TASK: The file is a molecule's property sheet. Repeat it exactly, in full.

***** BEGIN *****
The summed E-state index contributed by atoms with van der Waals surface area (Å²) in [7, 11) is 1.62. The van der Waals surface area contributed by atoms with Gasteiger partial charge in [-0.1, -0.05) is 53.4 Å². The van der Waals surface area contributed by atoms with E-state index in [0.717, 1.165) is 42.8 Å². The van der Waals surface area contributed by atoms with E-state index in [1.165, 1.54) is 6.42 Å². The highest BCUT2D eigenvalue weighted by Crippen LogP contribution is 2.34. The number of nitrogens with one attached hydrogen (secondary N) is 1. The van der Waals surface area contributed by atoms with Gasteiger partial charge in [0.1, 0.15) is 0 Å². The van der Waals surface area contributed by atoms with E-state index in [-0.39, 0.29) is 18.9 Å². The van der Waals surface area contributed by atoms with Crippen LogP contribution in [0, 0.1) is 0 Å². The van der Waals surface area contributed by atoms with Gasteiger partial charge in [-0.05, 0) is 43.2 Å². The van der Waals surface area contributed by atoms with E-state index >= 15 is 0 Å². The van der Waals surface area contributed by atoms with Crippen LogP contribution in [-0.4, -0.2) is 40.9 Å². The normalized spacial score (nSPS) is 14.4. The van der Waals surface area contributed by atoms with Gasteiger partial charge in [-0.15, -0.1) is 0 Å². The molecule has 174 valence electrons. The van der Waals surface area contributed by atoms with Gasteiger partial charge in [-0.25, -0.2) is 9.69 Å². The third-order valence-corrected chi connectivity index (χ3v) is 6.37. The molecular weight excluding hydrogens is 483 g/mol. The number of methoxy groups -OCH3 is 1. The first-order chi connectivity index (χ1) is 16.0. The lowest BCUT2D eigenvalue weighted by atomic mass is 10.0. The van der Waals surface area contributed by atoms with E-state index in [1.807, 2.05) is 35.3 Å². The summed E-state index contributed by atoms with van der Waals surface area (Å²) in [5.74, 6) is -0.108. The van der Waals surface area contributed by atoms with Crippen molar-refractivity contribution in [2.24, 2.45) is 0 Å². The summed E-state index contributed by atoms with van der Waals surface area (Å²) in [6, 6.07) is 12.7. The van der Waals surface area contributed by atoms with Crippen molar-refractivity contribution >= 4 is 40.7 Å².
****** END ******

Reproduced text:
The summed E-state index contributed by atoms with van der Waals surface area (Å²) in [7, 11) is 1.62. The van der Waals surface area contributed by atoms with Gasteiger partial charge in [-0.1, -0.05) is 53.4 Å². The van der Waals surface area contributed by atoms with E-state index in [0.717, 1.165) is 42.8 Å². The van der Waals surface area contributed by atoms with E-state index in [1.165, 1.54) is 6.42 Å². The highest BCUT2D eigenvalue weighted by Crippen LogP contribution is 2.34. The number of nitrogens with one attached hydrogen (secondary N) is 1. The van der Waals surface area contributed by atoms with Gasteiger partial charge in [0.1, 0.15) is 0 Å². The van der Waals surface area contributed by atoms with E-state index in [-0.39, 0.29) is 18.9 Å². The van der Waals surface area contributed by atoms with Crippen LogP contribution in [0, 0.1) is 0 Å². The van der Waals surface area contributed by atoms with Gasteiger partial charge in [-0.05, 0) is 43.2 Å². The van der Waals surface area contributed by atoms with E-state index >= 15 is 0 Å². The van der Waals surface area contributed by atoms with Crippen LogP contribution in [-0.4, -0.2) is 40.9 Å². The normalized spacial score (nSPS) is 14.4. The van der Waals surface area contributed by atoms with Gasteiger partial charge in [-0.15, -0.1) is 0 Å². The molecule has 174 valence electrons. The van der Waals surface area contributed by atoms with Gasteiger partial charge in [-0.25, -0.2) is 9.69 Å². The third-order valence-corrected chi connectivity index (χ3v) is 6.37. The molecular weight excluding hydrogens is 483 g/mol. The number of methoxy groups -OCH3 is 1. The first-order chi connectivity index (χ1) is 16.0. The lowest BCUT2D eigenvalue weighted by atomic mass is 10.0. The van der Waals surface area contributed by atoms with E-state index in [1.807, 2.05) is 35.3 Å². The summed E-state index contributed by atoms with van der Waals surface area (Å²) in [5.74, 6) is -0.108. The van der Waals surface area contributed by atoms with Crippen molar-refractivity contribution in [2.24, 2.45) is 0 Å². The summed E-state index contributed by atoms with van der Waals surface area (Å²) in [6, 6.07) is 12.7. The van der Waals surface area contributed by atoms with Crippen molar-refractivity contribution >= 4 is 40.7 Å².